October 29, 2011

2 More Days 'Til Halloween. Read Four for $4.

Now that I've taken you through all four of my current short stories, my Halloween gift to your Macroscope readers is a Four for $4 deal.

Get all four short horror stories, including "I'll See You In Hell", "The Worst Place On Earth", "The Monster That Ate My Summer Vacation", and the very latest, "The Trick-or-Treaters", for $0.99 each. Just check out my Author Page on Amazon and you can score them all.

Enjoy, and don't stay out TOO late this weekend.

October 28, 2011

3 More Days 'til Halloween, but "The Trick-or-Treaters" are already here.

I used to live in a working class neighborhood in a not-so-great area of Los Angeles.  If you looked at the crime maps on the internet, the area was a virtual collage of color-coded crimes and misdemeanors, but it was also an area with mostly houses for blocks & blocks.  The population was less transient than streets lined with apartment buildings, and, as a result, there were more children.

And more children mean trick-or-treaters on Halloween evening.

It all sounds great - little kids in cute costumes with their mock attempts at candy blackmail.  I was in to it, ready to play along with my buckets of Hershey's kisses.

But once the sun had completely set, I figured it would only be another hour or two before the parents packed the kiddies away and off the mean streets.

Imagine my surprise when I settled in to watch John Carpenter's Halloween for the billionth time when, at around 9:30, there was a knock on my door.

There was no peep hole and my lights were already on, so I couldn't peek through the window in secret.  There was, however, a pretty solid screen door, so I opened the main door to take a look.

It was a person, at least as tall as me, but clearly heavier, wearing saggy jeans, a dark hoodie, and wearing a plain white hockey mask and holding a sack full of.... who knows.

He didn't make a move.  He didn't make a sound.

He just stood there.

And I just shook my head and laughed, saying "No, dude.  Not tonight", before closing the door and waiting for him to leave.

He was probably just some teenager who wanted in on the fun.

Probably.

But what if...

My latest horror short is called "The Trick-or-Treaters."


It starts from that idea and runs with it into some pretty crazy and surprising places.  I can honestly say that how I imagined this story would end is no where close to how it actually concludes.  And there are definitely some moments where I had an idea to write something where I thought, "wow, that's really, really wrong."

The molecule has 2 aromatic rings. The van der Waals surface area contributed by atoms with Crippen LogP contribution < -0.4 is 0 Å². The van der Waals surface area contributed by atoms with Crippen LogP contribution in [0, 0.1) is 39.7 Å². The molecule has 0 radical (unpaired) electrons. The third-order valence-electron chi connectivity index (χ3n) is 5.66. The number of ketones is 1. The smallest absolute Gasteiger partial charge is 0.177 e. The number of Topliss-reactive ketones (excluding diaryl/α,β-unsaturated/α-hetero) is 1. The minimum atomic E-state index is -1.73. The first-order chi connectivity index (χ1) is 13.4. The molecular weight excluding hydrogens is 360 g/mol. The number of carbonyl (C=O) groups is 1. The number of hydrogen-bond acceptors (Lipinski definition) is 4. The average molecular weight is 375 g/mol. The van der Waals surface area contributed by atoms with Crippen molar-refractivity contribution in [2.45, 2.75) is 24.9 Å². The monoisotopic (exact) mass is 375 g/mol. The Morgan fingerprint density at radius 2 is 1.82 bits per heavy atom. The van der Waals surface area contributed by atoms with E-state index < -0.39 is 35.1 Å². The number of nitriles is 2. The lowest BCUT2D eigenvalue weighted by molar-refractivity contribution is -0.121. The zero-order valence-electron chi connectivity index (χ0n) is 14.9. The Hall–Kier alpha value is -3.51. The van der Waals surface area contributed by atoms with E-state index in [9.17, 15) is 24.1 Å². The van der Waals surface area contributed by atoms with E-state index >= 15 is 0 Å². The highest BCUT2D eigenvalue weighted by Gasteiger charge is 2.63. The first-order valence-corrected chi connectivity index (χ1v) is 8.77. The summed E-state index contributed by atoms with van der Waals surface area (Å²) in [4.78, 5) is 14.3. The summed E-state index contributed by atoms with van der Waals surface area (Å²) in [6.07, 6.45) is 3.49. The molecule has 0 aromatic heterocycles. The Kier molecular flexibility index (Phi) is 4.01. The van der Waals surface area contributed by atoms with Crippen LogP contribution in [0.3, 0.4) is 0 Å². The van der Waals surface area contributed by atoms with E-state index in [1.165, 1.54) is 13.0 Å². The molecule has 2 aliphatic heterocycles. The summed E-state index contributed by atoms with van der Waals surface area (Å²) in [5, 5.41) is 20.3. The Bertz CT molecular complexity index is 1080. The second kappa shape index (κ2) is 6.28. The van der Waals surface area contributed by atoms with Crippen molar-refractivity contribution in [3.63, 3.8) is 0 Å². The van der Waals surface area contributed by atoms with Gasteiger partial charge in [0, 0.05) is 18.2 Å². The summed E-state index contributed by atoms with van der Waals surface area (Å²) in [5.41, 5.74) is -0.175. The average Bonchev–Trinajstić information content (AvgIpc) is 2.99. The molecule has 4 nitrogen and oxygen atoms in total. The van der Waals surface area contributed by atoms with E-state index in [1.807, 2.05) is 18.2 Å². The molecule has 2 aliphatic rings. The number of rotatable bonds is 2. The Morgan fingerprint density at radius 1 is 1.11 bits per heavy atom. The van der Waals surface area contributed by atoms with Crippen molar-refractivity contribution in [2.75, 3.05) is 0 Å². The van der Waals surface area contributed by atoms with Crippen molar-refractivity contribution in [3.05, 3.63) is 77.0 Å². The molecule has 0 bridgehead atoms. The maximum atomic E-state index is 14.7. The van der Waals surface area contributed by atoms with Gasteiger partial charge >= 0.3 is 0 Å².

I'm reminded of a term Marlon Brando uses in "Apocalypse Now":

Moral terror.

It's brand new and available in the Amazon Kindle store today.  And definitely pay attention to my Macroscope post on Halloween proper.  I've got a little special something cooked up.

October 23, 2011

8 More Days 'til Halloween. Read "The Monster That Ate My Summer Vacation"

A little over a week left before the day, and I'm sure most of you will do most of your celebrations over the weekend, so let's call it a week.

Which brings us to my next scary project.

This one had been percolating in my brain in a variety of forms for years. And it comes from a couple of different places.

So much of horror is about dark, closed-in spaces, which, as you can imagine, makes me think about flipping the proverbial script to see what we can do in big open spaces in broad daylight. Which, as a California resident, can't help but lead me to the desert.

My mind wanders to the long drives out to Las Vegas and all of the nothing in between.

Or is it nothing?

When I fly over that same land, I think of all of the mountains and rock that goes for miles on end. It's literally a no man's land.

But just because there are no men, that doesn't mean that there's nothing else out there.

And that leads me to one of my other thoughts, as a genre writer: I'm SO much more interested in new monsters. I've had my fill of vampires and werewolves and zombies. These things have been done to death.

But something new...

You could literally be sitting right next to something horrible, and not know it until it's too late.

The original title was "Sidewinder". But it was August, and the process of finishing this story was literally consuming me.

Hence, "The Monster That Ate My Summer Vacation."

I'm pretty sure you've never seen or read anything like it. Check it out.



Now that we've finished our trips down memory lane, I think the next time I'll have to share with you something fresh.

 And awful.

 

October 21, 2011

10 more days 'til Halloween. Read "The Worst Place On Earth".